• Mary

    Try adding a bay leaf or two (depending on the weight of the roast). Fabulous!

  • April

    Hi Elise. I have never cooked a pot roast before and bought a chuck roast. I came upon your recipe and realize that I need a dutch oven. Can you cook the roast in another pot and still get the same results?

    You need a pot just large enough to contain the roast with a thick bottom and a tight fitting lid. ~Elise

  • Nick

    I am wanting to cook this for dinner tonight, but I just found out we’re expecting company, and I don’t think my roast is large enough for all. Is it okay to throw in a steak, too? Thanks!

    The pot roast works because chuck is a tough cut of meat that need the long slow cooking to dissolve the connective tissue. Steak cooked that long might just turn to mush. I would just fry up the steak separately and serve it with some of the drippings and sauce from the pot roast. ~Elise

  • Jeanne

    Thanks, Elise! I just made this and there IS a lot of juice from the meat — using what I had: a local farmer’s lean free-range steer chuck roast, shiraz (a very little extra cabernet), and 3 Tb balsamic vinegar, red onions, 6 cloves garlic. I didn’t have italian seasoning on hand, so I used cardamom for a fun spicey edge. Added celery and potatoes toward the end. Excellent!

  • Patti Sue

    Sounded good and is in the oven as I type-just one question came to mind as I was scrubbing my carrots: why do you peel yours?
    Looking forward to dinner tonite-hungry with just the aromas in the house-thanks!

    Carrots grow in soil. Sometimes it’s easier to peel them than it is to scrub out any residual dirt. ~Elise

  • Bret

    This recipe works great with a Crock Pot, too. Just put all of the veggies in with the roast and cook everything on low for 10 hours. You can put the roast on top of the veggies or the veggies on top of the roast or both. I like to have at least some onion and garlic on top so the flavors seep in.

    I use a 7 bone chuck for some extra flavor and beef broth for liquid because I’m stingy with my Merlot. It produces so much juice, though, that you really don’t need to add any liquid — it’s just a matter of taste.

    Thank you so much for this site, Elise! I always look here first. :)

  • Barbara

    Thanks for your prompt reply Elise! I brought the temp up from simmer to 200 and just gave it more time to cook. It turned out great!!! I did use the chuck roast and it was tender, just like everyone said. I was amazed at how the liquid just appeared! I am another one of your fans! Thanks for sharing this great recipe.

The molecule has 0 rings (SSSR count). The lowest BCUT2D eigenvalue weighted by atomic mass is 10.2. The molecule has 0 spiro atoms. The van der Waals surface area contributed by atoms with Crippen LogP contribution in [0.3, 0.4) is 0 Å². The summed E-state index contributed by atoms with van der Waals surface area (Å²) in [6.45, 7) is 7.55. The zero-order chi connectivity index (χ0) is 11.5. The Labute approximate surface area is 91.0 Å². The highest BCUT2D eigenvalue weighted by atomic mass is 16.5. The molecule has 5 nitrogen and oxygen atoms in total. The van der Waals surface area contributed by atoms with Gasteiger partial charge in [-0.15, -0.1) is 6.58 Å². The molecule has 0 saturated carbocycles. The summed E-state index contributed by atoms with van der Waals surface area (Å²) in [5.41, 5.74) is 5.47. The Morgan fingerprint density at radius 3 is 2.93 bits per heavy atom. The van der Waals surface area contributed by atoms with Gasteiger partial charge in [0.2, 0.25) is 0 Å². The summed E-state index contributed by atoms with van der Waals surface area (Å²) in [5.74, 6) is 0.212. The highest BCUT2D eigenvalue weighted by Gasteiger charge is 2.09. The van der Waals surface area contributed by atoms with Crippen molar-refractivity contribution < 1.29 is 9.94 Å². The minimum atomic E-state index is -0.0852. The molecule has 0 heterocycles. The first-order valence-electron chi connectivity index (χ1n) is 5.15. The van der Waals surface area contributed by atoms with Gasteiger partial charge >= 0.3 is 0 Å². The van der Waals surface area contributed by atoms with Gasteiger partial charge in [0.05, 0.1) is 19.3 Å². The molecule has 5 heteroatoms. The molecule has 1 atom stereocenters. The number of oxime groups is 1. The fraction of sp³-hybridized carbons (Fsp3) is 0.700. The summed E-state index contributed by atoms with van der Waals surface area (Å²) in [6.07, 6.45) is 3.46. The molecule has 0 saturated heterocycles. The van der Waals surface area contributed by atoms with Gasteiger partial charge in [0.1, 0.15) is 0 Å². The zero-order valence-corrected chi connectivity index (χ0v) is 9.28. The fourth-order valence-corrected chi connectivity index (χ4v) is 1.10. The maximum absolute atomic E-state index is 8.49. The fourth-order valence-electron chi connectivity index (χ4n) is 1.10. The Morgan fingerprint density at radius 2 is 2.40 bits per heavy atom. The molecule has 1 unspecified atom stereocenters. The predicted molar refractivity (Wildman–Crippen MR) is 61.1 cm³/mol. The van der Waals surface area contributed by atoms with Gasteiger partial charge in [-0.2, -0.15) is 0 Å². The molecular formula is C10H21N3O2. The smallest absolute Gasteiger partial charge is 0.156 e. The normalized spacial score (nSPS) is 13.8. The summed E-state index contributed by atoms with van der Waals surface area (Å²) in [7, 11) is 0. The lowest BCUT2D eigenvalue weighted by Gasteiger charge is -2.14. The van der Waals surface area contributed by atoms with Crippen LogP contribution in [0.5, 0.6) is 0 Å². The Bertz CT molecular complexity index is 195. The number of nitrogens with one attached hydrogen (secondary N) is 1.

• Barbara

    Hi Elise, I was searching the internet for the perfect pot roast recipe and found yours with all the positive comments. I am in the process of cooking this in an electric aluminum dutch oven set on “simmer”, following all your directions. With an hour left of cooking time, I decided to add carrots, mushrooms, and celery, but when I opened the lid, there was not much liquid and the meat is still firm. Can you tell me what I am doing wrong? Do you think I am using the wrong kind of pot? I put aluminum foil under the lid while cooking. Thanks for your help!

    Hi Barbara, hmmm. Sounds like the pan is the issue. The seal with the lid must be tight, and the temperature must be very low. When we still had an electric stove, we set the temperature on “warm”, which was a setting below simmer. Another thing to keep in mind is that whenever you open the pot, you release what low heat is there, and you have to bring the temp back up so that the liquid is simmering, before lowering the temp setting again. Another thing that influences cooking time is the actual cut of meat. Some roasts are tougher than others and require a longer cooking time. But you can tell if you are cooking at too high a temperature if the roast is dry and there’s little liquid in the pot. Beef is 60% water, so cooked at the proper low temp it should give off a lot of liquid. ~Elise

  • Mary Ann

    This is the best pot roast I have ever had. My husband loved the flavor the wine added. It was so easy. It will be a definite favorite at our house.

  • John

    Hi Elise,

    I recently purchased a 5.5qt Dutch Oven. I went with a 3.5lbs. rump and followed your recipe. Cooking time was 3.5 hrs. on the stove top.

    The roast was dry and virtually inedible. I was so disappointed. I was amazed at the amount of juice/gravy from just .5 cup of wine.

    My question is, does the rump take less time?

    Hello John, a better method for cooking a rump roast is to make roast beef. Our pot roast recipe requires a chuck roast (the shoulder), which naturally comes with enough fat marbling to ensure a tender result. Also because there is so much connective tissue and tough (flavorful) muscles in the shoulder cut (from the steer lowering and raising its big head to eat grass) the long slow braising is the method that breaks down the connective tissue and tenderizes the meat. Regarding the 1/2 cup of wine, you could do this pot roast without any liquid at all. Beef is 60% water. The low and slow cooking releases the moisture from the beef and it is captured in the pot. In the oven the moisture would just evaporate. ~Elise

  • Tracy